The UK government has launched a consultation on the use of gene editing to modify food crops and livestock now that it has left the EU, BBC News reported on 8 January.

Speaking at the Oxford Farming Conference, Environment Secretary George Eustice said the technology could be used to develop crops that were more resistant to disease and extreme weather and that the UK no longer had to "slavishly follow" European law, which was "notoriously restrictive and politicised".

Gene editing (GE) techniques essentially edit a plant or animal’s existing genome, compared with genetic modification (GM), where genetic material is inserted from one type of organism to another.

In 2018, the European Court of Justice ruled that GE crops should be subject to the same stringent rules as conventional GM organisms (GMOs).

Eustice said GE raised far fewer ethical or biological questions as organisms created by the process could have been created naturally and so "respected the laws of nature".

BBC News said many scientists welcomed the public consultation, which would run until 17 March.

Denis Murphy, professor of biotechnology at the University of South Wales, said the move was broadly supported by UK farmers and crop scientists.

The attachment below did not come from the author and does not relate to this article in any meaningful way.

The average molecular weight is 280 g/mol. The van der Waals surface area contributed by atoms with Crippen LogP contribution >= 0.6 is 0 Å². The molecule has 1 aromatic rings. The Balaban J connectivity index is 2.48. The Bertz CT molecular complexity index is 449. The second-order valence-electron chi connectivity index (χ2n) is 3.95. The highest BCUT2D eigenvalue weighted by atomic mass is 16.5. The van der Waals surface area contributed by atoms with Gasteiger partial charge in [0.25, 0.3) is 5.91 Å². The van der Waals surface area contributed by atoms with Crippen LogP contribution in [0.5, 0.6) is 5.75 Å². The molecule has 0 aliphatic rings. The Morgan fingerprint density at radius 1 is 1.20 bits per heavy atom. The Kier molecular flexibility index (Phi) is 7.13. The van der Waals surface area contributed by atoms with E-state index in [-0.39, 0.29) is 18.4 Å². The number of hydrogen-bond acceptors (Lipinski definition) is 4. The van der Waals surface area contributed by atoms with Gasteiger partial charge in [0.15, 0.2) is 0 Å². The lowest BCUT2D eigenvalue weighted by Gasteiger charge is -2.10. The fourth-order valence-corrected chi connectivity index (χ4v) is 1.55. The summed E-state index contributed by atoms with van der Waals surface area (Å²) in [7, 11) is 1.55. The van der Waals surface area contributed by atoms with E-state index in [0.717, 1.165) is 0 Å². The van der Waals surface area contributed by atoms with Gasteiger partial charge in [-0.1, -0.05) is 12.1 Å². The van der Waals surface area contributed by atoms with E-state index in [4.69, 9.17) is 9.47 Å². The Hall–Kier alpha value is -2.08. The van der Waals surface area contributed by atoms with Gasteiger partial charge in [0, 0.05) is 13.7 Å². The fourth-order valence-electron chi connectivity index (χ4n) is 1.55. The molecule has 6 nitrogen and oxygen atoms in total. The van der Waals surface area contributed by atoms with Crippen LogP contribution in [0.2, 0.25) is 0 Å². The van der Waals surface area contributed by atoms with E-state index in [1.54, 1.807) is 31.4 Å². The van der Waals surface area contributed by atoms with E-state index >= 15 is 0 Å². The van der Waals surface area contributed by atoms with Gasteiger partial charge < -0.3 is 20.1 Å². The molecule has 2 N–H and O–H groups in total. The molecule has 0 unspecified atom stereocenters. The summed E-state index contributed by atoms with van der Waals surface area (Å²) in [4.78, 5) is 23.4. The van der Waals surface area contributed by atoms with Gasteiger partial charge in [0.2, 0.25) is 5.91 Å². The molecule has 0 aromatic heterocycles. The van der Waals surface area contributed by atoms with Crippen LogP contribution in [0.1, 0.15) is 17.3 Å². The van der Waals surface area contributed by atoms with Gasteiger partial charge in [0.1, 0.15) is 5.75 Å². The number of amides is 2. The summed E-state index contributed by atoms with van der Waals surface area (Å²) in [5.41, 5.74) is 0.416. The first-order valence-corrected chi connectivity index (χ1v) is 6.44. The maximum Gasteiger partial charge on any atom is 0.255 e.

"Genome editing is already used in medicine and has immense potential for tackling major agricultural challenges related to food security, climate change and sustainability."

Prof Ian Crute, director of Rothamsted Research, added that genetic improvement of crops and livestock was vitally important to counter threats posed to productive agriculture by climate change and the emergence of new pests and diseases.

However, some scientists sounded warnings.

Dr Adrian Ely, reader in technology and sustainability at the University of Sussex, said that allowing gene editing in the UK "would require us to open up indiscriminately to GE food imports from around the world".

GeneWatch UK director Dr Helen Wallace also said that removing some new GM technologies from regulation would mean they would not be traced or labelled or assessed if they were safe.